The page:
Someone built a working PC out of lasagne

YouTuber Micah Laplante turned an old notebook into the world's first pasta PC

The art of PC building is something entirely lost on me, to the point that even though my home computer is crying out for more RAM and a new graphics card, I’m terrified to touch the interior in case I mess it up. For YouTuber Micah Laplante, however, that’s clearly not a concern, as he’s managed to build a working PC out of pasta.

You can check out Laplante’s efforts in the video below (via PCGamer). Sadly, making actual components out the carby wonder is obviously impossible – for this particular project, those had to be donated from an old Asus notebook. Having disassembled that machine, he placed the parts on a bed of uncooked lasagne sheets attached to one another with hot glue.

Another layer of lasagne, a few licks of paint, and a lot of glue later, and the Lasagne PC was complete (here’s how to paint your PC case if you fancy customising it as some other pasta dish). Sadly, there’s no ground beef or tomato sauce attached to this particular recipe, but I hear those tend to play havoc with your GPU.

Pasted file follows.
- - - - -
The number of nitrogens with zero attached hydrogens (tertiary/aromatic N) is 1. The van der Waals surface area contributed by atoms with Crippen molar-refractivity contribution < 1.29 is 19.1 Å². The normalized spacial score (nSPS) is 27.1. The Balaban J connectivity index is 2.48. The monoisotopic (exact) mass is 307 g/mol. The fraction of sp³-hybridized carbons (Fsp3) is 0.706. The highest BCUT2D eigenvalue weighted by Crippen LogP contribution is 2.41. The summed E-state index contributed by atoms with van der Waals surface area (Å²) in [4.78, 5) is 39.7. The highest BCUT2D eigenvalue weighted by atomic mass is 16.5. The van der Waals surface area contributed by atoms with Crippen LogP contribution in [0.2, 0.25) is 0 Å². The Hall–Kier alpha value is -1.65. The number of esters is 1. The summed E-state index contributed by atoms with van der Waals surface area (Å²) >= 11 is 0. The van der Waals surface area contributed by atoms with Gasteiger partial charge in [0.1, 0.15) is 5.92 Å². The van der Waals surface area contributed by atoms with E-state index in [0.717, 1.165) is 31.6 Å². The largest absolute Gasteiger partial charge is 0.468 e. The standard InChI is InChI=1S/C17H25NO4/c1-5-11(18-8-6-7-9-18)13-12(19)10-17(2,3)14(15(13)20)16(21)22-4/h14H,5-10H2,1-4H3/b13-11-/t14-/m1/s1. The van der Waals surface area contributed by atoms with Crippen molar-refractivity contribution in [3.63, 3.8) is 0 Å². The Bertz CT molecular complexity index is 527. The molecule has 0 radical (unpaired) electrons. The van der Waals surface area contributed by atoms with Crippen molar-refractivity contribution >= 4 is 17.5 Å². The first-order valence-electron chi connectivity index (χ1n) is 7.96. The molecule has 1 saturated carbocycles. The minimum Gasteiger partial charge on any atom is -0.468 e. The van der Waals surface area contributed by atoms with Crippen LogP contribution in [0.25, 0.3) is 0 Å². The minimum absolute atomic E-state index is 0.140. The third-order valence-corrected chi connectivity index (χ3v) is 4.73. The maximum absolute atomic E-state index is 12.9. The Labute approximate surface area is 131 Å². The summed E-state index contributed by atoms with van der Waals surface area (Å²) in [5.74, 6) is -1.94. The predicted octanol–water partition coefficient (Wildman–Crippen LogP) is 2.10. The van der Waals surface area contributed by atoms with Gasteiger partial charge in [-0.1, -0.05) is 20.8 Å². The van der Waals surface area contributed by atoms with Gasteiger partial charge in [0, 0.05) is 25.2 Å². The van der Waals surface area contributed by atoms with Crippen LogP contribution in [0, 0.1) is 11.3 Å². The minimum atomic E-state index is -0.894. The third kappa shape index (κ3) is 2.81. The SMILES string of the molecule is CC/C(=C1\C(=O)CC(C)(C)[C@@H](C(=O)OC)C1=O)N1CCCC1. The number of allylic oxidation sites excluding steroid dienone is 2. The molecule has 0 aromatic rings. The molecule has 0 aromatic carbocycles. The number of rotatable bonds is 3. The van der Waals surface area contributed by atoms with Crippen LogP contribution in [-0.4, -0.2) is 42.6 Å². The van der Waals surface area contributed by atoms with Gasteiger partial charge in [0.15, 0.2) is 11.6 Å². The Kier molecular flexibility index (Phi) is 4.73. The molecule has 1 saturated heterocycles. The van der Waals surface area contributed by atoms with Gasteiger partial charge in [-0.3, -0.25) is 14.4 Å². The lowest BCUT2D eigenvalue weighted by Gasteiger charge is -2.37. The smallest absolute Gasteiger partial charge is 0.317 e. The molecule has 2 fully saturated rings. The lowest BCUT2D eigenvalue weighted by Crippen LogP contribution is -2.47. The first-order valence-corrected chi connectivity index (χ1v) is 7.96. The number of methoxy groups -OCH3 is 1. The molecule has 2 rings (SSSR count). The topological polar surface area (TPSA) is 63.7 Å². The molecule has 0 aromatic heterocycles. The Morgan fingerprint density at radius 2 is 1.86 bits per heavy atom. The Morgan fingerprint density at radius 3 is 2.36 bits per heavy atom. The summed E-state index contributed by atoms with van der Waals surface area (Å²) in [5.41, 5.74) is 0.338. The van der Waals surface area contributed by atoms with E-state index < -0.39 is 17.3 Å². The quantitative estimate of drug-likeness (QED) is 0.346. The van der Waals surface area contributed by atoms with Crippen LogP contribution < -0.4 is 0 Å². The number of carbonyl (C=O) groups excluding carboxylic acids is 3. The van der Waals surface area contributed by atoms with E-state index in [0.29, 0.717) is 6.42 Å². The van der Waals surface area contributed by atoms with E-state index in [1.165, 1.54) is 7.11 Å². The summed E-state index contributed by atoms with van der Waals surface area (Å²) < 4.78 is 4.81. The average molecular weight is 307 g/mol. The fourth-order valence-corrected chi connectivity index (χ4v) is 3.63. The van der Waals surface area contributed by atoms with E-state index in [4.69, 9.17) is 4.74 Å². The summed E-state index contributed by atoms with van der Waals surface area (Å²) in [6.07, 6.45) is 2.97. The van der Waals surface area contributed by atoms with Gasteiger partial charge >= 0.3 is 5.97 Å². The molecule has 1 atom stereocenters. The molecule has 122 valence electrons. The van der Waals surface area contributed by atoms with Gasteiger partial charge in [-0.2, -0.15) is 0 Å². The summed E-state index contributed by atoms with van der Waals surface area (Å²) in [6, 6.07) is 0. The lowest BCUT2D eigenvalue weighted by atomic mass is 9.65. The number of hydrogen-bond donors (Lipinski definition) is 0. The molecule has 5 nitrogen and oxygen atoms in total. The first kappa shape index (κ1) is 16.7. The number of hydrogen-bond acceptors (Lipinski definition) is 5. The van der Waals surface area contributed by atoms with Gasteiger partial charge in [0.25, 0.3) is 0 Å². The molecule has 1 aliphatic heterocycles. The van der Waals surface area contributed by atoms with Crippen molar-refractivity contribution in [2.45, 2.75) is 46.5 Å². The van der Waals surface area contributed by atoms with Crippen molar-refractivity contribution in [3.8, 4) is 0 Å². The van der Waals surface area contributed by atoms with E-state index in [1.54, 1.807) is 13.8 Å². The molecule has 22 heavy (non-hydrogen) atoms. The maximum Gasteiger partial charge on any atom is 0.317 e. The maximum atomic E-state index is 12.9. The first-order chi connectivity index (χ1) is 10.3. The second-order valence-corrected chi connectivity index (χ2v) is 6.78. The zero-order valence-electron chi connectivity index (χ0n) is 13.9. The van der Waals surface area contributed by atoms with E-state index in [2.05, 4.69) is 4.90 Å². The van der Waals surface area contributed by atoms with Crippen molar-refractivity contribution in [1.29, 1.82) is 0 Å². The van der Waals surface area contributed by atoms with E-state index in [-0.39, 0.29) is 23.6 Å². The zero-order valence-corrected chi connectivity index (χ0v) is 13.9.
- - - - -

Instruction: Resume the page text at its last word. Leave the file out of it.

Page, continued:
Given that the parts had come from a notebook, the Lasagne PC was never intended to be particularly powerful. In fact, Laplante had said that the intention was to create more of a streaming box than a powerful gaming PC.

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That said, as well as using the machine to show off some YouTube videos and Hulu streaming, Laplante did manage to get Rocket League running on his new machine.

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Sadly, the success was relatively short-lived. It turns out that the problem with using parts from a PC you’ve not used for years is that those parts are pretty desperate to perform quite a few Windows updates. It would also seem that all that hot glue might have caused a few hiccups, as getting controllers and emulators to run was tricky. But given that the base machine was working, I’d say Laplante’s likely to be ravi(oli)ng about his new PC for a while.